- A generation -- more than 15 million -- has been orphaned (lost one or both parents) to AIDS. That’s the current number, not a cumulative total.
- By 2010, the number of children orphaned by AIDS will be more than 20 million, according to United Nations estimates. Africa alone will have nearly 16 million children who have been orphaned. When you add that to the 37 million orphans from other causes (including malaria, tuberculosis, malnutrition, and war), that’s 1 out of every 8 African children who will have lost one or both parents. In the five countries (Botswana, Swaziland, Lesotho, Zambia and Zimbabwe) where the crisis is expected to be most acute, 1 in 5 children will be an orphan in 2010.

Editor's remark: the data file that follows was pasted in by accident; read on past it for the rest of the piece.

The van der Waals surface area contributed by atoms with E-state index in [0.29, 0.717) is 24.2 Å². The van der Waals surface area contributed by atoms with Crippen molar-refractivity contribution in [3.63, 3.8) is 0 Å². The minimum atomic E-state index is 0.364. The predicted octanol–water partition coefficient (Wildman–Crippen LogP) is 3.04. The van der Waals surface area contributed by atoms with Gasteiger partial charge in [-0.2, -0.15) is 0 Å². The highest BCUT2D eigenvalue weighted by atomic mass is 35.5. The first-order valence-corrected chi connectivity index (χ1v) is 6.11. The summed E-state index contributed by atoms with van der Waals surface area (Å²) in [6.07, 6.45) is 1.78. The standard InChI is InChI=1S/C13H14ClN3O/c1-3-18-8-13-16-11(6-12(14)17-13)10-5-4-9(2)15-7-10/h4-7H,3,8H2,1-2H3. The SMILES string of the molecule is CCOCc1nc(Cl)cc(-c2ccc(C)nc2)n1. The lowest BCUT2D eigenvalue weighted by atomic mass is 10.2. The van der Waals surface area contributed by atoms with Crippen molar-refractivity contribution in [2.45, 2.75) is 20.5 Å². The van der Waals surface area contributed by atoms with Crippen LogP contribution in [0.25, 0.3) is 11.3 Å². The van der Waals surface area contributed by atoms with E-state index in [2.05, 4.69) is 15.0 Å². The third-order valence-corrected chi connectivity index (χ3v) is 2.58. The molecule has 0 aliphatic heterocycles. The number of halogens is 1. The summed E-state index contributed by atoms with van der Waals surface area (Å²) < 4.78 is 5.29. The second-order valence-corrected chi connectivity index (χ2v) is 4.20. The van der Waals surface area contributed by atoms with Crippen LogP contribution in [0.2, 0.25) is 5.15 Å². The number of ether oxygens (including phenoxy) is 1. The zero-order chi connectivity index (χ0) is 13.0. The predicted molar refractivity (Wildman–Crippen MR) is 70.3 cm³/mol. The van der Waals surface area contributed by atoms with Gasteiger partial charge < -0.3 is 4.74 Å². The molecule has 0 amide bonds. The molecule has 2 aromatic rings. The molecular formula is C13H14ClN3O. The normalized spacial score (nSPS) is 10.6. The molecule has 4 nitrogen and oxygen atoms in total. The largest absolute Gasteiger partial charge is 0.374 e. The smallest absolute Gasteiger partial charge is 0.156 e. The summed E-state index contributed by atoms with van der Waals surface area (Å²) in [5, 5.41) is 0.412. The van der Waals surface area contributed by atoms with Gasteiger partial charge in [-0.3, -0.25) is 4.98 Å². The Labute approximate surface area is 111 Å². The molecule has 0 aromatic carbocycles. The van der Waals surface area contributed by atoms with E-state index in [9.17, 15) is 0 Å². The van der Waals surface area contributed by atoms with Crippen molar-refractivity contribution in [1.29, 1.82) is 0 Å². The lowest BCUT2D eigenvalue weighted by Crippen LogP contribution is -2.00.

- In the United States and other developed countries, there are more than 400 adults for every orphan; in nine African countries, there soon will be fewer than 6 adults for every orphan. And some of those adults will be too ill to make a meaningful contribution to their care.
- Children are suffering the loss of parents, teachers, community members and peers as a result of the pandemic. The tragic loss of key adults who once provided stability and protection has resulted in a rapid increase of children who are malnourished, forced to drop out of school and exploited for cheap labor.